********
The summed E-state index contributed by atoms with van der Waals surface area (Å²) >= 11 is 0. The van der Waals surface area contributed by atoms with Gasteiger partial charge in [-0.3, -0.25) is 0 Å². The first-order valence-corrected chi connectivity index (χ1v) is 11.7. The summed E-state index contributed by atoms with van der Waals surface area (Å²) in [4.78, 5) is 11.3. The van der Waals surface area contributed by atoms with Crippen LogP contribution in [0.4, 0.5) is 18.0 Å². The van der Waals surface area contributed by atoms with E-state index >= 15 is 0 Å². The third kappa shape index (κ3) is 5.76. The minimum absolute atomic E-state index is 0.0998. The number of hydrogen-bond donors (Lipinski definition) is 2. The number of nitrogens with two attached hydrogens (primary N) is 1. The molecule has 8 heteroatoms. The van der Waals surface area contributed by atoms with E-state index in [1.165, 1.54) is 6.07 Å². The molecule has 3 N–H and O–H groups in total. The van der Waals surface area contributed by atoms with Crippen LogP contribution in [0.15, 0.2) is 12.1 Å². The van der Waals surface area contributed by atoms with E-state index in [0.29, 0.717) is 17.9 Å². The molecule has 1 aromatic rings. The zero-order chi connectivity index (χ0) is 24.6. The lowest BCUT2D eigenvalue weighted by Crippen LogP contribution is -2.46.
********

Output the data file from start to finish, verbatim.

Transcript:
The summed E-state index contributed by atoms with van der Waals surface area (Å²) >= 11 is 0. The van der Waals surface area contributed by atoms with Gasteiger partial charge in [-0.3, -0.25) is 0 Å². The first-order valence-corrected chi connectivity index (χ1v) is 11.7. The summed E-state index contributed by atoms with van der Waals surface area (Å²) in [4.78, 5) is 11.3. The van der Waals surface area contributed by atoms with Crippen LogP contribution in [0.4, 0.5) is 18.0 Å². The van der Waals surface area contributed by atoms with E-state index >= 15 is 0 Å². The third kappa shape index (κ3) is 5.76. The minimum absolute atomic E-state index is 0.0998. The number of hydrogen-bond donors (Lipinski definition) is 2. The number of nitrogens with two attached hydrogens (primary N) is 1. The molecule has 8 heteroatoms. The van der Waals surface area contributed by atoms with E-state index in [1.165, 1.54) is 6.07 Å². The molecule has 3 N–H and O–H groups in total. The van der Waals surface area contributed by atoms with Crippen LogP contribution in [0.15, 0.2) is 12.1 Å². The van der Waals surface area contributed by atoms with E-state index in [0.29, 0.717) is 17.9 Å². The molecule has 1 aromatic rings. The zero-order chi connectivity index (χ0) is 24.6. The lowest BCUT2D eigenvalue weighted by Crippen LogP contribution is -2.46.